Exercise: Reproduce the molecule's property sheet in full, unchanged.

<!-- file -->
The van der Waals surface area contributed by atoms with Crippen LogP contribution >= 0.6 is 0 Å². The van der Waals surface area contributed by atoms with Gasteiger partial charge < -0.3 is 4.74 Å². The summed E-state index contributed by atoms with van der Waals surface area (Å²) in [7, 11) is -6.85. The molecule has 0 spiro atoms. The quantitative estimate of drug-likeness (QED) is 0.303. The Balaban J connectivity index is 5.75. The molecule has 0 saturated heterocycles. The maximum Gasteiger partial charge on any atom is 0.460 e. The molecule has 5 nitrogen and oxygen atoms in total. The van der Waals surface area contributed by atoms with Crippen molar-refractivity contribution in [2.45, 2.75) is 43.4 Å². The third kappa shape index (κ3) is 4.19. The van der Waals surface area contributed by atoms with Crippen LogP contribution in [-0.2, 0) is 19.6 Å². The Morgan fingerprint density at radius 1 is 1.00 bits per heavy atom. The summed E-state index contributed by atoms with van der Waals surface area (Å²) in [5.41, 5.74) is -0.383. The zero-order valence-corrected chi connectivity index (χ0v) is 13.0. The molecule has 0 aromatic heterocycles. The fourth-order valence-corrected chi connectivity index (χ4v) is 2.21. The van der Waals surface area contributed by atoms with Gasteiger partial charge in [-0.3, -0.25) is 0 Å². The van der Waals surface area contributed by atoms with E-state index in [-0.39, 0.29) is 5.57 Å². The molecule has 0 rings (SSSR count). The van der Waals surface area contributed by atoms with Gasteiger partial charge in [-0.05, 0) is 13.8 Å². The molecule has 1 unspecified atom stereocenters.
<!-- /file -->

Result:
The van der Waals surface area contributed by atoms with Crippen LogP contribution >= 0.6 is 0 Å². The van der Waals surface area contributed by atoms with Gasteiger partial charge < -0.3 is 4.74 Å². The summed E-state index contributed by atoms with van der Waals surface area (Å²) in [7, 11) is -6.85. The molecule has 0 spiro atoms. The quantitative estimate of drug-likeness (QED) is 0.303. The Balaban J connectivity index is 5.75. The molecule has 0 saturated heterocycles. The maximum Gasteiger partial charge on any atom is 0.460 e. The molecule has 5 nitrogen and oxygen atoms in total. The van der Waals surface area contributed by atoms with Crippen molar-refractivity contribution in [2.45, 2.75) is 43.4 Å². The third kappa shape index (κ3) is 4.19. The van der Waals surface area contributed by atoms with Crippen LogP contribution in [-0.2, 0) is 19.6 Å². The Morgan fingerprint density at radius 1 is 1.00 bits per heavy atom. The summed E-state index contributed by atoms with van der Waals surface area (Å²) in [5.41, 5.74) is -0.383. The zero-order valence-corrected chi connectivity index (χ0v) is 13.0. The molecule has 0 aromatic heterocycles. The fourth-order valence-corrected chi connectivity index (χ4v) is 2.21. The van der Waals surface area contributed by atoms with Gasteiger partial charge in [-0.3, -0.25) is 0 Å². The van der Waals surface area contributed by atoms with E-state index in [-0.39, 0.29) is 5.57 Å². The molecule has 0 rings (SSSR count). The van der Waals surface area contributed by atoms with Gasteiger partial charge in [-0.05, 0) is 13.8 Å². The molecule has 1 unspecified atom stereocenters.